I love cooking but find family mealtimes can be exasperating and exhausting. If I didn’t have three fussy what-nots to appease each day, I’d be a whole lot more adventurous. It’s very soul-destroying to labour over something to have your offspring pick and sneer at it, even if I know you’re supposed to put new things in front of them 28 times, (or whatever), before they try it. As if.

Oh well, New Year, new optimism. From time-to-time I try dishes where gurus such as Annabel Karmel swear they’ve ‘never met a child who doesn’t like it.’ Well, that’s a load of rubbish too. But there’s also a thinking that the more the kids get involved in the kitchen, the more likely they are to try new things.

So, on that note, my 10-year-old received a lovely book for her birthday, Nadiya Hussein’s  Bake Me a Festive Story, which, like Nadiya, is charming and down-to-earth. It’s peppered with interesting little illustrations, stories and recipes ranging from the simple to the more demanding. My daughter, who likes a bit of a challenge, wants to cook the Festive Nut Roast BY HERSELF.

Although it’s vegetarian, this also kills another bird, so-to-speak, as I’m on a mission to use up our Christmas surplus, and it’s ticking that box nicely. My sons, who both love nuts, have already turned their noses up at the concept. I’ll let you know.

Going palm oil-free?

I’m sure many of you saw this moving and thought-provoking ad from Iceland over Christmas – not on TV, as it was deemed ‘too political’, but on social media. Here’s the YouTube link:


I applaud Iceland for being the first UK supermarket to take a stance in this way – their own-brand products now contain no palm oil – and this fact has certainly encouraged me to shop there.

It’s made me think carefully about avoiding palm oil where we can. So, at the busiest time of year for our family in terms of grocery shopping (and pretty much everything else), I’ve also been scrutinising ingredients labels on the food we’re needing to buy.

In my experience, products such as biscuits, crackers and cakes are major culprits and whilst the best way of avoiding palm oil is to bake these things from scratch, we don’t all have the time. So, choosing ‘all-butter’ varieties such as shortbread and butter biscuits is a helpful step.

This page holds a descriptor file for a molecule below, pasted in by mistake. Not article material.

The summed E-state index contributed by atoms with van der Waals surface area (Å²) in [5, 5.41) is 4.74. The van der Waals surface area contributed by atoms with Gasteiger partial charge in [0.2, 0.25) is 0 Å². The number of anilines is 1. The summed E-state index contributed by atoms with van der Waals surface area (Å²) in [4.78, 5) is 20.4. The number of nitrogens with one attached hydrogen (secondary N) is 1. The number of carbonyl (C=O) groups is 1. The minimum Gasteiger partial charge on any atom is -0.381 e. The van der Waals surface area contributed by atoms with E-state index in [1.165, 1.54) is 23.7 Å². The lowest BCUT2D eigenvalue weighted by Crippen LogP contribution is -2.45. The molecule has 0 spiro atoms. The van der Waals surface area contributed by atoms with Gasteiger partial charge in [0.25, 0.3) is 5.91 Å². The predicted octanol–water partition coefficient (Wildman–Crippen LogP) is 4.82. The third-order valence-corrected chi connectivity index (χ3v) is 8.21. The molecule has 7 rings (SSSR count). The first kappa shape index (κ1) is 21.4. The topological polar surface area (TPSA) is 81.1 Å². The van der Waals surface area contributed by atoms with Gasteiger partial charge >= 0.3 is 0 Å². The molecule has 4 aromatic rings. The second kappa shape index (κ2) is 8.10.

Shopping at Alliance and Morrisons, I found some good snacky options:

And whenever we’re in France, we stock up on this brand of palm oil-free choc hazelnut spread.… But Nutella’s palm oil is at least sustainable, according to their website:https://lets-talk-quality.nutella.com/en/sustainable-palm-oil-nutella

It takes a bit of time and effort, and a brief search on the internet for brands which are palm oil-free was a help. I found this little list of brands which use sustainable palm oil, and thought you might find it helpful too:


I’d love to hear about your own efforts to go palm oil-free in Guernsey… And I haven’t even started looking at things such as shampoos and conditioners, which can also be palm oil offenders. Have you?

Showtime with Gandeys Circus

It was the Royal Wedding day – and a stunning one at that, but that didn’t deter a fantastic crowd turning out for Gandeys Circus on Saturday afternoon. We were treated to some great grandstand seats, and thoroughly enjoyed a good two hours’ thrilling family entertainment.

As we arrived at the site near the old Bowl, there was a lot of traffic piling out from the previous matinee performance, so we had to be patient, but it was so worth the wait. I noticed that the clever ones had cycled there. Noted!

The set inside the colourful big top was intriguing – cables, trapezes and mini ladders everywhere; all would soon come to life after the sparkly opener.